How is the Tech Support supported in the API? The API is XML objects, the Tech Support is two new objects
The sysdebugTechSupport object defines the tech support, where it is on the UCS, when it was created, the fsm (finite state machine) values, etc...
The sysdebugTechSupportCmdOpt object defines what tech support options are used when generating a tech support file. Will this tech support be for a ucsm, chassis, fex, or rack server. Additionally some of the components have sub-component choices, like IOM selection under a chassis or rack server adapter id.
There are two caveats to creating and downloading a tech support file via the API. One is the use of a creation time stamp and the other is the use of http GET to retrieve the file. Up to this point all of our interaction with the UCS via the API has been http POST, however for this interaction we will use http GET to retrieve the file and save it.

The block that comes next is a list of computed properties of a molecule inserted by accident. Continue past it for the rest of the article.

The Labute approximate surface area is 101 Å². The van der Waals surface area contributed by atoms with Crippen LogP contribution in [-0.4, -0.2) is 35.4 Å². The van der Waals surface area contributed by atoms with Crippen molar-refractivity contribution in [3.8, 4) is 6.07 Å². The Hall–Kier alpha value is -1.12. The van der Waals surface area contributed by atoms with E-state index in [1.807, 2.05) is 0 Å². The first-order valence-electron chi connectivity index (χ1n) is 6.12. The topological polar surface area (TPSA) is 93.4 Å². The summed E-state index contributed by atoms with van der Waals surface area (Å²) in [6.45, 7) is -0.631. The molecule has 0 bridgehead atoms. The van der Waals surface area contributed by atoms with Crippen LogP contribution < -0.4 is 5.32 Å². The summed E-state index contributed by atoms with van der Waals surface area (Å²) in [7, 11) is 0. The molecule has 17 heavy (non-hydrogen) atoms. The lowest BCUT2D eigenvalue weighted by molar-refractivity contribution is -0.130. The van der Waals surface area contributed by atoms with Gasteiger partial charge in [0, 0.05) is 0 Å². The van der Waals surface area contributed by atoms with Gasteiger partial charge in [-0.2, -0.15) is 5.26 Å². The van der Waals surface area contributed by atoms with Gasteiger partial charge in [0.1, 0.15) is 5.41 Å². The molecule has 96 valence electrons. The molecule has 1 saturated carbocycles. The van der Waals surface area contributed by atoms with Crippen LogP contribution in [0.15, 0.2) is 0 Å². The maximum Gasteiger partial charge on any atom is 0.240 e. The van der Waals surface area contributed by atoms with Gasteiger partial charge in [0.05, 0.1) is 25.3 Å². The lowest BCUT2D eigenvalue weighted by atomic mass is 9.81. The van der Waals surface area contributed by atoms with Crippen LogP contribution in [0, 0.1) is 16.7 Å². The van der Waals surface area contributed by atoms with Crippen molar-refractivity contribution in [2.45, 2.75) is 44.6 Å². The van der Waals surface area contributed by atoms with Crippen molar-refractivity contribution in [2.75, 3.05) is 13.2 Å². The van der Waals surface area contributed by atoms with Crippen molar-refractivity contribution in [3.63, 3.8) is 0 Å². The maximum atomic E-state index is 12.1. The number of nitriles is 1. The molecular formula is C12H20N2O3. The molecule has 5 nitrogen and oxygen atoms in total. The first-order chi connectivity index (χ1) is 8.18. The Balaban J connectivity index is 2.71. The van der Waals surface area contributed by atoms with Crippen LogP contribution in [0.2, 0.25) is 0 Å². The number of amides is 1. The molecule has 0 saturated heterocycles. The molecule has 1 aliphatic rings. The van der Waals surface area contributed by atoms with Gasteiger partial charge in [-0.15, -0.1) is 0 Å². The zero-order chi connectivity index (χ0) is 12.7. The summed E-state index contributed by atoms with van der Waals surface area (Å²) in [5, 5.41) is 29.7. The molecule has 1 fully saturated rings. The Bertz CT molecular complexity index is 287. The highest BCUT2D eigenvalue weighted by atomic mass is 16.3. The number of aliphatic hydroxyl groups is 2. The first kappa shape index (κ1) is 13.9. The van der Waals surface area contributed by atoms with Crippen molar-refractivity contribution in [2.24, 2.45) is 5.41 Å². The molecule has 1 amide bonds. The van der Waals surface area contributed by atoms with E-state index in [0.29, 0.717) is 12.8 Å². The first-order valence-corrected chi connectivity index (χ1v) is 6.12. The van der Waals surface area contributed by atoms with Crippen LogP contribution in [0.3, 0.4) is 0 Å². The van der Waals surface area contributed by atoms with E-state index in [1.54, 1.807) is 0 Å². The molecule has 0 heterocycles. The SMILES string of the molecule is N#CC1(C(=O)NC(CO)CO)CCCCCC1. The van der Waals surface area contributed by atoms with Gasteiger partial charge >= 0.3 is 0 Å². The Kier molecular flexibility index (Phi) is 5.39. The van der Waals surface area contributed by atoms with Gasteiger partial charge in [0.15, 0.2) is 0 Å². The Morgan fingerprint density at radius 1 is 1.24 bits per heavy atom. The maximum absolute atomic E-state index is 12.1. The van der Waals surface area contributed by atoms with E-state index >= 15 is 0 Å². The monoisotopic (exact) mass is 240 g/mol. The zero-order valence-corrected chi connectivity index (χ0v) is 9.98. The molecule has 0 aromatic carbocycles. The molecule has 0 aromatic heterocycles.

Recently I wrote a script for a customer to automate the creation and download of a Tech Support file using PowerShell, incidentally a beta set of PowerShell cmdlets was just posted to the UCS developer website this past Tuesday 6/1/2011, you can get it here, PowerShell download
Whether you decide to use the PowerShell cmdlets, the Invoke-XmlCommand is what you'll use to push your XML to the UCS, or you write your own http POST method the flow will be the same.
This sysdebugTechSupport and child sysdebugTechSupportCmdOpt XML objects from my script
14 rn="tech-support-cmd-opt" />